I dice my shallots, after I've put them in hot water for a couple minutes.
Now I know how Manton feels when somebody mentions a button down shirt with French cuffs. There is a right way to do thngs and a wrong way. If you are as serious about cooking as you claim to be, you need to do things the right way while you are still learning and then you can use these cute little tricks. It is the only way to learn.
post #40 of 430
Quote:
Originally Posted by GQgeek View Post
I dice my shallots, after I've put them in hot water for a couple minutes.

Do you also use goggles?
post #41 of 430
Ill throw my towel in for the Global knives.
I have tons of knives, ceramic (total waste of money), both german brands, a couple of french carbon steel (I like them), and now I am collecting the Japanese.
I tend to make large involved meals that require tons of chopping, and fine knife work.
The germans are too heavy, not sharp enough, and the tang gives me blisters.
The French knives are good for any work that requires a rocking or scissor motion.
The Japanese brands are light, agile, much sharper than the others.
I think MAC is the best value out there!
http://www.macknife.com/index.html

These are the knives Charlie Trotter uses...

As for sharpening Global knives. You can get a ceramic system that will hone to the correct angle to correct the blade. They are like $30.00. I have one on hand, my steel seems to correct any issues and keeps them crazy sharp.
post #42 of 430
I own that knife (and a lot of other Sabatier knives.)

I've been extremely happy with my Sabatier knives. They take and hold a keen edge, and it is very simple to touch up the edge if they do get dull.

A Damascus steel kitchen knife seems a bit odd to me. I can't imagine any circumstances in the kitchen where one would need the properties of a Damascus knife unless you were attacked by a sword wielding assailant and had to use your chef's knife to parry his blows.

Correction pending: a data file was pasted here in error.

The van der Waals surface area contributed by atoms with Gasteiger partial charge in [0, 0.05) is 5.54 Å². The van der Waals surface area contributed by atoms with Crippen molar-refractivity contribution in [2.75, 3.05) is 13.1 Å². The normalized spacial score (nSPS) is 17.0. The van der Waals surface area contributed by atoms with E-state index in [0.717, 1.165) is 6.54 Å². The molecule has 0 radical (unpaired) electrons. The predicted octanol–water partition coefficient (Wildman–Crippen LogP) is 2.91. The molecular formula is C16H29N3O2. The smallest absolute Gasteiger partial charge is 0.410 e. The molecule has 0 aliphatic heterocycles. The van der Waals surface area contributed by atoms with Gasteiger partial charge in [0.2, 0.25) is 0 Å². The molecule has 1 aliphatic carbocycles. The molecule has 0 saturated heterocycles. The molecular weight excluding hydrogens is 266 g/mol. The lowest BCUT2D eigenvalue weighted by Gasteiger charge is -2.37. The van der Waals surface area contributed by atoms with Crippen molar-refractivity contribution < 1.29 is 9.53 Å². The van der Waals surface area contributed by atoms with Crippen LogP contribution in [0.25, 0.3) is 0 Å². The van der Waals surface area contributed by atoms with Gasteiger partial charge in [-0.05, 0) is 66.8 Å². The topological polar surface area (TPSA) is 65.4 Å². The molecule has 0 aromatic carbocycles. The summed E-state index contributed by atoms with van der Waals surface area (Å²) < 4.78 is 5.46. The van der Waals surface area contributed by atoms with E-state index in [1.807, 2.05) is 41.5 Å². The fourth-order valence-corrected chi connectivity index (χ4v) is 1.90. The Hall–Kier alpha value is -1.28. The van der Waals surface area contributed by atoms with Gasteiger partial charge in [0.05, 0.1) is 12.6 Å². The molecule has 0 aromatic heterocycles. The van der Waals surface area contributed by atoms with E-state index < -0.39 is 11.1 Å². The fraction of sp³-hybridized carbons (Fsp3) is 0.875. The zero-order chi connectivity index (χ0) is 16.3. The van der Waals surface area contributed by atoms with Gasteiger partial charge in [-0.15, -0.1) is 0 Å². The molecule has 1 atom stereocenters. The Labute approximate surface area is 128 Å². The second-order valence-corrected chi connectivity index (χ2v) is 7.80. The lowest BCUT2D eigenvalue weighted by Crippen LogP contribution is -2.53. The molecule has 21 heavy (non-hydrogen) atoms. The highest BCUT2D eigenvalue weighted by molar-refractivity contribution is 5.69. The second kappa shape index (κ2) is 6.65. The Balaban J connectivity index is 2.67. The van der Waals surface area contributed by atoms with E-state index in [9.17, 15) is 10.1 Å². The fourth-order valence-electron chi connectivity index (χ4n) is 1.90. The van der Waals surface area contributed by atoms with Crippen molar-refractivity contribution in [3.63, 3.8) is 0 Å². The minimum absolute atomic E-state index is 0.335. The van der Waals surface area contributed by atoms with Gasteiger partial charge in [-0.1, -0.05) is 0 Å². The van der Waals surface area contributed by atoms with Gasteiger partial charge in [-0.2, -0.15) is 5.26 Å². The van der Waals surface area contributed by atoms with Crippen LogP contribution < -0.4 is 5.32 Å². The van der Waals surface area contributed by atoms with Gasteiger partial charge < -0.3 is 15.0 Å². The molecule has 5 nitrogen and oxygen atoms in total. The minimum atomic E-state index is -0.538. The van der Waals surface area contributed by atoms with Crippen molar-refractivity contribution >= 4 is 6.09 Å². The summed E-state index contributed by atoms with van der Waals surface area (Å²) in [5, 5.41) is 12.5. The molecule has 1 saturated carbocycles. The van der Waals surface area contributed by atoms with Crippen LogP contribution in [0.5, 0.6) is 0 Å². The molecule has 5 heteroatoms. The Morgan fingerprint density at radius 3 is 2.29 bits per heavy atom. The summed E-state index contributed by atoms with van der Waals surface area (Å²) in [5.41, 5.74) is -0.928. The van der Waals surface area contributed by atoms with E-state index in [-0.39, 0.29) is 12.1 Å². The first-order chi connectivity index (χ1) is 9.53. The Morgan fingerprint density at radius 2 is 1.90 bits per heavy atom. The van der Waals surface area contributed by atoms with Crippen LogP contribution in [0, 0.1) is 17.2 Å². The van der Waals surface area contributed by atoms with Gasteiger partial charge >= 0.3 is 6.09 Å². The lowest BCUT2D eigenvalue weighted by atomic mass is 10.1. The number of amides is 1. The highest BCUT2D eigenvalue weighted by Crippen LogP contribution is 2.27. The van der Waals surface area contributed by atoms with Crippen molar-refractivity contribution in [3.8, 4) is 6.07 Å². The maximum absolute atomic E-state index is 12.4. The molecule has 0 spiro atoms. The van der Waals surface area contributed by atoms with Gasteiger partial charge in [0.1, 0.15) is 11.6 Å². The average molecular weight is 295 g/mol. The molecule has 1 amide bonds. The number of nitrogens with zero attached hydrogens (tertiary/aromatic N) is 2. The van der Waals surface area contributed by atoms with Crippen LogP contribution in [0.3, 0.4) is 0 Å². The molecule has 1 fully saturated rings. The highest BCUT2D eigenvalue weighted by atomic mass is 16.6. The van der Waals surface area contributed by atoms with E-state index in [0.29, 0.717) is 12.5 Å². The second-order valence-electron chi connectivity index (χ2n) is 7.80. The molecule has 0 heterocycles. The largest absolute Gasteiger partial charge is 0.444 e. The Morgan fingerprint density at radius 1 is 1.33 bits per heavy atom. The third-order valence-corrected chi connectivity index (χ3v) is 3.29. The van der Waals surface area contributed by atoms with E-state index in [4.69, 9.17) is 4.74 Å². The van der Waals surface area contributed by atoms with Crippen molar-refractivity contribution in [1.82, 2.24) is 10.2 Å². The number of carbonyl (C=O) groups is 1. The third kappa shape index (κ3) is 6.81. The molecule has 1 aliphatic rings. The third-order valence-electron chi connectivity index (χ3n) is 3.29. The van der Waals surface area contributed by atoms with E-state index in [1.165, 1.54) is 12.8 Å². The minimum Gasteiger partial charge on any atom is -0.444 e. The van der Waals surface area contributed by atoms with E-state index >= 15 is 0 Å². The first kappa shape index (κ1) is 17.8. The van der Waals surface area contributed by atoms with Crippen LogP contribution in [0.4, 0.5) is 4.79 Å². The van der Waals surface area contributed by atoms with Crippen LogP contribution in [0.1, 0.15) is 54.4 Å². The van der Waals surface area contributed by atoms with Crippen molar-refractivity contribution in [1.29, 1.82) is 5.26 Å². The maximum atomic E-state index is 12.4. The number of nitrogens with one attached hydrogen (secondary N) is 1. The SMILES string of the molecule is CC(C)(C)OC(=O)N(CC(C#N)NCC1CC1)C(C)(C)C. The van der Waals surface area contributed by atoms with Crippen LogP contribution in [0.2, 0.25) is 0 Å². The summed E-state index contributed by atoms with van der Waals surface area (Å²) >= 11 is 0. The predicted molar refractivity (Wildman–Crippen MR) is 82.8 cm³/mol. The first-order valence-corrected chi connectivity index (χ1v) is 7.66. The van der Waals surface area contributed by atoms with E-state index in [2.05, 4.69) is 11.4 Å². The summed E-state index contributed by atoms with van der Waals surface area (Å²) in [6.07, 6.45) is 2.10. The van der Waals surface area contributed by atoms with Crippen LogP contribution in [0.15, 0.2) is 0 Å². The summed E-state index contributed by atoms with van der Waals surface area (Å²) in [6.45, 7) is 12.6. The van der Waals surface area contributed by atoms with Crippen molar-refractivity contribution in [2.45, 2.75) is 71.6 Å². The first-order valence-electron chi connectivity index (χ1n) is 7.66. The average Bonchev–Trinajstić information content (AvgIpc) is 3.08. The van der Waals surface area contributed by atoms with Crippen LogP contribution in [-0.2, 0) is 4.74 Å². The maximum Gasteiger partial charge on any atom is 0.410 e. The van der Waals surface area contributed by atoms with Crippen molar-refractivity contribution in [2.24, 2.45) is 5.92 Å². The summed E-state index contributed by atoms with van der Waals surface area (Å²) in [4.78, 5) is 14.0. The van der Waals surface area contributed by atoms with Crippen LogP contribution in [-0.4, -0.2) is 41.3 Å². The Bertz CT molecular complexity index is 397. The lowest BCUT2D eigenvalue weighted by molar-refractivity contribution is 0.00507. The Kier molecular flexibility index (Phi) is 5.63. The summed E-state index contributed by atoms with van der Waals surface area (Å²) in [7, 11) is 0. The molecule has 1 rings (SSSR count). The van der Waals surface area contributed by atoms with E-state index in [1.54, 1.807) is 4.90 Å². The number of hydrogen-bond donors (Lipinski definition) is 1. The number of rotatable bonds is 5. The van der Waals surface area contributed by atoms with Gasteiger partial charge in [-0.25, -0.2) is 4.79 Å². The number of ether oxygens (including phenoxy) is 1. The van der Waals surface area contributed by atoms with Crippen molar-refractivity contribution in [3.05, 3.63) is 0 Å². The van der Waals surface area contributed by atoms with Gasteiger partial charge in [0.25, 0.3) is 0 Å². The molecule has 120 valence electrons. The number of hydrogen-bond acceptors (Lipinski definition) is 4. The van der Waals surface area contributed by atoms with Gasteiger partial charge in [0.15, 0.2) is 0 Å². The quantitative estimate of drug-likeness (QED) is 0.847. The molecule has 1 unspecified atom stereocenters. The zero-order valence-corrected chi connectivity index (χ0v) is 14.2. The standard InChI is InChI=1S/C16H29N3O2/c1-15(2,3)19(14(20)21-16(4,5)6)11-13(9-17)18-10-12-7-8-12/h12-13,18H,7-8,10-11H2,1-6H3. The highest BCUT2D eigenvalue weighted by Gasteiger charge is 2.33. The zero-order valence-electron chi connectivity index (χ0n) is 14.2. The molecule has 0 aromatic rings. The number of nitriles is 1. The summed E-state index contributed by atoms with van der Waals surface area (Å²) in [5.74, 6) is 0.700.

[Edit] I believe that the secret to the Sabatier's performance is that they are less "stainless" than some others. They have a very high carbon content, and less chromium than other stainless steels. So, they don't stay quite as shiny as other stainless knives, but they remain sharp longer and are easier to sharpen when they do become dull.
A couple of my Sabatier knives (ham slicer and boning knife) are the non-stainless high carbon versions. They discolor very quickly, but they are literally razor sharp and it is easy to keep them that way.

Quote:
Originally Posted by iammatt View Post
Here is what I am talking about for those who are not familiar with them since so few like them. The shape is great for slicing and dicing but not for rocking. Most French shefs would tell you that rocking is an improper way of cutting anything other than parsley, but that does not fit very well into the standard way of cooking at home where people mutilate shallots and onions into an unspeakable mush.

post #43 of 430
Quote:
Originally Posted by Kai View Post
I own that knife (and a lot of other Sabatier knives.)

I've been extremely happy with my Sabatier knives. They take and hold a keen edge, and it is very simple to touch up the edge if they do get dull.

A Damascus steel kitchen knife seems a bit odd to me. I can't imagine any circumstances in the kitchen where one would need the properties of a Damascus knife unless you were attacked by a sword wielding assailant and had to use your chef's knife to parry his blows.
Yeah, they are great. Because of this thread, I went into our storage last night and grabbed out my old Thiers-Issard Sabatier (4-star elephant brand) carbon knives and ran them over the stone. I think I'll use them for awhile.
post #44 of 430
Quote:
Originally Posted by iammatt View Post
Yeah, they are great. Because of this thread, I went into our storage last night and grabbed out my old Thiers-Issard Sabatier (4-star elephant brand) carbon knives and ran them over the stone. I think I'll use them for awhile.

How are their knives?

On their straight razors, the gold wash is not very well-done and sometimes a bit sloppy.
post #45 of 430
Quote:
Originally Posted by LabelKing View Post
How are their knives?

On their straight razors, the gold wash is not very well-done and sometimes a bit sloppy.

Wait until you see their new silverwing line of razors. I think they dropped the gold wash but improved the rest of their quality control to make some exceptional razors. If I ever got the urge for another razor, that would be the one.